BACKGROUND: We evaluated the efficacy and gastroenterologist/patient satisfaction of midazolam combined with oxycodone, relative to that of midazolam combined with sufentanil, for anesthesia during endoscopic injection sclerotherapy (EIS) in patients with cirrhosis and esophageal varices.
METHODS: Patients with cirrhosis (20–69 years of age), body mass index, 18–25 kg/m2, American Society of Anesthesiology patient classification physical status I–II who underwent elective EIS were randomly assigned to 1 of 2 groups. In this prospective, double-blinded, randomized controlled trial, 1 group received midazolam and oxycodone (n = 64), and the other group received midazolam and sufentanil (n = 63). Primary and secondary outcome measures were compared between groups. The primary outcome measure was the incidence of hypoxia. Secondary outcome measures included perioperative limb movement, need for rescue analgesics, need for additional sedative propofol, specified adverse reactions (postoperative myoclonus, nausea, vomiting, dizziness, and drowsiness), gastroenterologist satisfaction, and patient satisfaction with postoperative analgesia.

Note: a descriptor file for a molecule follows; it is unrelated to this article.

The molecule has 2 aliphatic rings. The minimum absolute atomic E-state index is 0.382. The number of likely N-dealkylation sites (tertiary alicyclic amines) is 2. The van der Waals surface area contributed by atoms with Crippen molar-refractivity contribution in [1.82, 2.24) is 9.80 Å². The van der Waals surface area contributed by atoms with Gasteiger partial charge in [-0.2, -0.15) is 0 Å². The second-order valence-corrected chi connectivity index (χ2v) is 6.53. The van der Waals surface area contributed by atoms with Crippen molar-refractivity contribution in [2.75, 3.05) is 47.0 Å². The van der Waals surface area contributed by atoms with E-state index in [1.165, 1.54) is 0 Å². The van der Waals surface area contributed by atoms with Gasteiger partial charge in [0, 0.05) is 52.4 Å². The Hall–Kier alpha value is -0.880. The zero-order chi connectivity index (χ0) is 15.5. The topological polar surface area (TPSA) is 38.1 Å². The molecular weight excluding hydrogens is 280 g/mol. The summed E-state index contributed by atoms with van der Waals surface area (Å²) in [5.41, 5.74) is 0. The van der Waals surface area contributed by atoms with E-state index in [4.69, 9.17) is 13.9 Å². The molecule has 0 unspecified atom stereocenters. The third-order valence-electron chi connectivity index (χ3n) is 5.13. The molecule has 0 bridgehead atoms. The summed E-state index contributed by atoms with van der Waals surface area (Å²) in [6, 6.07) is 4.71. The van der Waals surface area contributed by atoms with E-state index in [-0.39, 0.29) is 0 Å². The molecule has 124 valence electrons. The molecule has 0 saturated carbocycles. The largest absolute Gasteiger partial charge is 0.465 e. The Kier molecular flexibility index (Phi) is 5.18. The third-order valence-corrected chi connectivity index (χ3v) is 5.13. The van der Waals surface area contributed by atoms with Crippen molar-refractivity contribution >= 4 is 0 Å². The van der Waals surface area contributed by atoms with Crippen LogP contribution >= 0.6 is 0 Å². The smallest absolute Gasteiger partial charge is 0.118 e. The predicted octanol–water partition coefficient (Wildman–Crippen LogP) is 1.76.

RESULTS: Patients in the midazolam–oxycodone group had 32% fewer episodes of hypoxia than did those in the midazolam–sufentanil group (95% confidence interval [CI], –45% to –18%; P < .001), 36.73% fewer perioperative limb movements (95% CI, –51.73% to –21.73%; P < .001), 19.12% fewer required rescue analgesics (95% CI, –30.85% to –7.40%; P = .002), and less propofol requirement in the perioperative period (before EIS, –17.83%; 95% CI, –33.82% to –1.85%; P = .003; throughout EIS, –36.73%; 95% CI, –51.73% to –21.73%; P < .001). The incidence rates for adverse reactions were similar between groups. Both the gastroenterologist and patients reported higher degrees of satisfaction with oxycodone than with sufentanil.
CONCLUSIONS: Oxycodone in combination with midazolam may provide an anesthetic technique that results in fewer episodes of hypoxia and other adverse conditions during EIS.